during my visit in Stockholm I made some pictures but due to the bad light in the museum, most of them were not good made (studid, I know) I can ask for a re-visit to my wife, but I assume she will not approve this visit
During research they color analyzed only a number of key sculptures of all her ornaments, so even when they captured her look, I think there is room for artistic freedom when you paint your model details.
To me it looks like they didnt use shadow techniques when painting the 1:10, but used highlighting colors instead. You may want to do it more subtle for a balanced and realistic looking paintjob, especially at the scale 1:75.
Where we have been able to analyze the paint scheme in detail, it is clear that the original sculptures were painted with highlights and shadows to enhance the detail and surface relief, not just solid colors. When the museum's 1:10 model was first painted, the sculptor who made the carvings wanted to paint them. He did so, but without highlights and shadows, so it was necessary to repaint the sculptures. Many of the pictures on our website were taken before the repainting, and thus do not have the same depth that the model does now.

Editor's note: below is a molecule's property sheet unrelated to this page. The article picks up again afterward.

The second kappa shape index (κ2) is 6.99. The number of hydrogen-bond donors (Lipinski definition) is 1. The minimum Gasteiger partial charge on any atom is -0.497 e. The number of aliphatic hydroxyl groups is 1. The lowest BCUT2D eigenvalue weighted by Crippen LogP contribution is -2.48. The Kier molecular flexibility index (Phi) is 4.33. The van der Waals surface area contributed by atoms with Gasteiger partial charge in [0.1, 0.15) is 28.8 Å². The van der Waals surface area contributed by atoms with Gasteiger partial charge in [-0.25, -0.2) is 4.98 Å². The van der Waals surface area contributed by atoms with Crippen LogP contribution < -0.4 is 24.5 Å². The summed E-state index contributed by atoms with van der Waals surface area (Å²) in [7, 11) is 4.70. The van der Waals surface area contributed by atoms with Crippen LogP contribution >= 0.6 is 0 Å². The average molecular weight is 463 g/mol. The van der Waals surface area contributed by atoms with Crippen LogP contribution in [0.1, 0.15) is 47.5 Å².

As Matti noted, we have only analyzed paint remains on about 80 invididual pieces of ornament, and from that extrapolated the overall paint scheme. We tried to get samples from at least one element in a group (thus we sampled one of the 19 surviving ROman emperors from the beakhead very thoroughly), but we cannot guarantee that the group was entirely consistent in its painting, so modelers have plenty of freedom.
The evidence we have for the colour scheme of the ship is the physical remains of paint still adhering to the wood, which has been sampled and analyzed. There are remains of the red background colour in several places. The pigment, like most of the pigments used in this period, are mineral in origin, and so bright, saturated colours were very common for paints if the right pigments could be found. Dyes for cloth in this period tended to be more subdued, since the colouring agents used tended to be vegetable.
The red in this case is a fairly bright red, approaching scarlet. The 1:10 model in the museum is currently painted with colours which we believe are the closest we can come to what we have been able to analyze in hundreds of samples taken from the ship.